Pondering plastic – perplexing problem or potential plan?

Sponsored: Laura Taylor, buyer at allmanhall, discusses the development of more sustainable packaging solutions

As an increased awareness on health emerged as a predominant trend for 2021, we cannot ignore the importance of both our own wellbeing but also the health of our planet. Part 2 of the National Food Strategy released earlier this year centred on these intertwined, underlying themes.

With the global pandemic spring-boarding grab and go services, including in schools, there has been an increased demand for food packaging and disposables. However, there is an expectation from consumers for manufacturers and retailers to lead the way in reducing single-use plastic within the food industry.

Already we have seen a ban on single-use plastic stirrers and straws, and it is likely that plastic cutlery and plates will follow. The development of more sustainable packaging solutions alongside strategies to reduce single-use plastics is a high priority.

As a certified carbon-negative manufacturer, one of allmanhall’s sandwich provider partners, Real Wrap Company use sandwich and wrap boxes that are all plastic free. Replacing the usual plastic film with cellulose sourced from trees, this means that the whole box is easily recycled and can be put in the mixed or card recycling points.

With paper and cardboard being the most recycled products across the UK and Europe, many brands are developing paper-based solutions. One such example is an alternative to the well-known Pringles can. Made from a combination of foil, cardboard, metal and plastic, the original packaging can be difficult to recycle through regular household recycling.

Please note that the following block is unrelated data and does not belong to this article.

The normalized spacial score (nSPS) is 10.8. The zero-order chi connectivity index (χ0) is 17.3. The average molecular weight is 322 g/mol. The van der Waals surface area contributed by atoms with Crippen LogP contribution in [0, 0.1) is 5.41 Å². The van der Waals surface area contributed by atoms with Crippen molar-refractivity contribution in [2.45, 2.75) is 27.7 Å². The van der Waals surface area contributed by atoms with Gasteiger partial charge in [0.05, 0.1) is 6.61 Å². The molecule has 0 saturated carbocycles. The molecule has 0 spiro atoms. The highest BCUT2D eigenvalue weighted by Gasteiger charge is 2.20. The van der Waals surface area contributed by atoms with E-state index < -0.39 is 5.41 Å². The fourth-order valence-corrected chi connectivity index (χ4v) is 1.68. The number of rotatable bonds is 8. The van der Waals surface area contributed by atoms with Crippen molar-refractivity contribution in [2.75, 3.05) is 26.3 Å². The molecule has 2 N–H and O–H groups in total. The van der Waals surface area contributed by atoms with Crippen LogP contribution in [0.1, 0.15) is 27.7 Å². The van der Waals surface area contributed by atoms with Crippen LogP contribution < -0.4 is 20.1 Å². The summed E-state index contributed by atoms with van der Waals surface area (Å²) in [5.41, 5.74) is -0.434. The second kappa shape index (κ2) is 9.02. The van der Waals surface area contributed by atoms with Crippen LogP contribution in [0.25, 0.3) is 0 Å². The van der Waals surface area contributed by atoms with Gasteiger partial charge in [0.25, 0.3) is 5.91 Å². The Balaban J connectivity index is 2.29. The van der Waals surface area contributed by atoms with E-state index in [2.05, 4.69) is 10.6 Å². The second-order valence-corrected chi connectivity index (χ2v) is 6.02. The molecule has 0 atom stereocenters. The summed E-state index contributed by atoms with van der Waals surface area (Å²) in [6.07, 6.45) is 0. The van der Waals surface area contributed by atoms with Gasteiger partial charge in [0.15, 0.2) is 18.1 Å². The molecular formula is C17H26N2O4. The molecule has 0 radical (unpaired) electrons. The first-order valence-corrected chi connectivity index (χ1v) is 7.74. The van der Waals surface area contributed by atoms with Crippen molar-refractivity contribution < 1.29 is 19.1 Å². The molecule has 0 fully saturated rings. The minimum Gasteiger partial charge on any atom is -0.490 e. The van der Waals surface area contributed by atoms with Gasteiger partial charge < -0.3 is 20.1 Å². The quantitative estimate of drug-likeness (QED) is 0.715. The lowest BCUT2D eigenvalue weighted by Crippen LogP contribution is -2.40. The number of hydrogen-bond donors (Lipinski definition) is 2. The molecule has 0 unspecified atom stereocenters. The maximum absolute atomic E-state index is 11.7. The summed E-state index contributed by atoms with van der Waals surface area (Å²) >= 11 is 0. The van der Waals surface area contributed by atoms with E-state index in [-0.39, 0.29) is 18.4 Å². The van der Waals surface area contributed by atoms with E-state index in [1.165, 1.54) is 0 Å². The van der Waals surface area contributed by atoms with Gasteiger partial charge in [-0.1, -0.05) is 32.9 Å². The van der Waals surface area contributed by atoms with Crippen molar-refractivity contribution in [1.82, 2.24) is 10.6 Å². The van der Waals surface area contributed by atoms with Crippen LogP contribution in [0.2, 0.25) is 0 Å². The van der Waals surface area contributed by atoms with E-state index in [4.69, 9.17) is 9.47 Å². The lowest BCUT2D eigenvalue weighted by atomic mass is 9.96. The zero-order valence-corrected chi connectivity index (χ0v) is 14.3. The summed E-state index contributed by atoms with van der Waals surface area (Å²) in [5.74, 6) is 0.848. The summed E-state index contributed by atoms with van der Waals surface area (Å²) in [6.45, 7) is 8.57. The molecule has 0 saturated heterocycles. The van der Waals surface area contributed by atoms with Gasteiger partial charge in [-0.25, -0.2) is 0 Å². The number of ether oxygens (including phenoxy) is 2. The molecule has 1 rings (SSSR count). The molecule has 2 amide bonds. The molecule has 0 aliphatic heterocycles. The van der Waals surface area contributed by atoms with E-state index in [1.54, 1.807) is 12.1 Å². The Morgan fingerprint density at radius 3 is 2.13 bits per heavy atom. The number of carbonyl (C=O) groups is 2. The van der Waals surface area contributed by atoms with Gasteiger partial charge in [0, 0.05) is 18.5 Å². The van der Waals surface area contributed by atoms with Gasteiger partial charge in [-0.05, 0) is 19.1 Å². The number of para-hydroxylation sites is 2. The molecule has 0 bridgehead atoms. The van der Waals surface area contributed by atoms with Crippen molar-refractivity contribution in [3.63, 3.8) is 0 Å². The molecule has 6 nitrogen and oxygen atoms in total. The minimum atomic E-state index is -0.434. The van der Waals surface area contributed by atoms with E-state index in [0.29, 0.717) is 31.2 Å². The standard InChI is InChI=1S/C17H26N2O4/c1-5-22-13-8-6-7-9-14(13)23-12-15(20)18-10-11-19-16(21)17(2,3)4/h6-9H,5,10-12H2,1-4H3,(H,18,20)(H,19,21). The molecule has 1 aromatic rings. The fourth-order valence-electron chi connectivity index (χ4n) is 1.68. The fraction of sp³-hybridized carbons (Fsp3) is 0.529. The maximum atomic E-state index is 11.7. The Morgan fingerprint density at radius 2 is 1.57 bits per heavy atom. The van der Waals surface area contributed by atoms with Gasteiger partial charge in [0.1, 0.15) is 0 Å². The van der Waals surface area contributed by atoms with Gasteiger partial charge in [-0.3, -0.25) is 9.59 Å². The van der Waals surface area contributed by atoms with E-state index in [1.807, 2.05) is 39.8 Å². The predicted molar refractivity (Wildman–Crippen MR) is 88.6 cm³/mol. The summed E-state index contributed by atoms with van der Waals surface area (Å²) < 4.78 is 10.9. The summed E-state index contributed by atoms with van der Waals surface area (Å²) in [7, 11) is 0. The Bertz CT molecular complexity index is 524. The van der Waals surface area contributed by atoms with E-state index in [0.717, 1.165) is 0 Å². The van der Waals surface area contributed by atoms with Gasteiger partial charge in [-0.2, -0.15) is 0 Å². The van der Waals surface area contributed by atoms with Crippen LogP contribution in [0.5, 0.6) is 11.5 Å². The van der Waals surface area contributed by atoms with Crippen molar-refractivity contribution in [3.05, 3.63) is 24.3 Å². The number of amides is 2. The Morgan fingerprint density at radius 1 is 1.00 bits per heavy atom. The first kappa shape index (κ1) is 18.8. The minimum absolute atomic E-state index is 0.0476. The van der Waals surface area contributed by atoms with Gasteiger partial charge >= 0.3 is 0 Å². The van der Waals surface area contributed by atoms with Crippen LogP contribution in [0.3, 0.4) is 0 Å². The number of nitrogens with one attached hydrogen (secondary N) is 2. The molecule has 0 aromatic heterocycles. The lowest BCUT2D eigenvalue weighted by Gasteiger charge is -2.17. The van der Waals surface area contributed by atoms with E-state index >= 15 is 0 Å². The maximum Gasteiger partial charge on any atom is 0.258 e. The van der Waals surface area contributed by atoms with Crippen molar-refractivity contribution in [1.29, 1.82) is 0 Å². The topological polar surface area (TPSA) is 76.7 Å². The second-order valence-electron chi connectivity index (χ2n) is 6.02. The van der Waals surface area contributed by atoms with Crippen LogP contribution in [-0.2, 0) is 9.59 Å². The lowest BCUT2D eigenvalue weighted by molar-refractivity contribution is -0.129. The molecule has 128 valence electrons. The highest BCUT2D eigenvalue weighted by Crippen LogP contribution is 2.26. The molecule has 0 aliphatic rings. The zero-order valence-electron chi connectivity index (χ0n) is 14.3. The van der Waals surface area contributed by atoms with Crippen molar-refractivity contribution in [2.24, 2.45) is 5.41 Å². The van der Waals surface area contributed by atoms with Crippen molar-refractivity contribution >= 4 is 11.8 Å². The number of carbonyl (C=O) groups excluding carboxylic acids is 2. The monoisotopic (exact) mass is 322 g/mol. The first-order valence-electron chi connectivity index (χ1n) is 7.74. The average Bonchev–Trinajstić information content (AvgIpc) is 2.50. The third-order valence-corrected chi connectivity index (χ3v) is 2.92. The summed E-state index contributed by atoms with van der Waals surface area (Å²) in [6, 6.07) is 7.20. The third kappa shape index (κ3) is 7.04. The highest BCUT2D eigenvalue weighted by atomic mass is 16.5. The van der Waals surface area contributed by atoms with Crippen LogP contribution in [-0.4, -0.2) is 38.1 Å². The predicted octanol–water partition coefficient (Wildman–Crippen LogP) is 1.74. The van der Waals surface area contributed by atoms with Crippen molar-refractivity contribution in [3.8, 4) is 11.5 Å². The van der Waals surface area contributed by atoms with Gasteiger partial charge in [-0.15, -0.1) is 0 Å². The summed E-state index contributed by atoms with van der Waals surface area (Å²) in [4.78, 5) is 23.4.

It seems there is much more to come in food packaging innovation, and this is likely to be sooner rather than later

However, it has been reported that, whilst the paper cans are easier to recycle than their current can, it can compromise on shelf-life with a reduced span of 15 months. With different properties to plastic, the manufacture of paper packaging means that machines usually meant for plastic must be adapted to suit a more fragile material.

We may question, therefore whether paper is as good at keeping products fresh and how strong it is, especially when exposed to moisture.

Reducing single-use plastic whilst ensuring that food packaging still meets the standards required comes with numerous challenges. Concerns have been raised that the pressure to increase the recycled content in packaging to more than 30% could result in alternative materials being used that reduce food shelf life and consequently cause higher food wastage.

As a food contact material, packaging is highly regulated, and any new developments need approval – a process that takes time. It seems there is much more to come in food packaging innovation, and this is likely to be sooner rather than later. Time is not on our side.

Following the Budget in 2017, the UK Government called for an exploration into using the tax system as a means of challenging single-use plastic waste. This new tax is set to be introduced in April 2022 and allmanhall will soon be providing more details about this.

Follow us on Twitter @allmanhall or visit our blog page https://allmanhall.co.uk/blog for updates

1 Comment
  • Eddie Sheridan

    Difficult to find any material has a better carbon footprint than plastic. All are recyclable. Paper has an awful carbon footprint needs to be made from sustainable resource and the manufacturing process uses lots of water. That is as well as poor properties! All very misguided.

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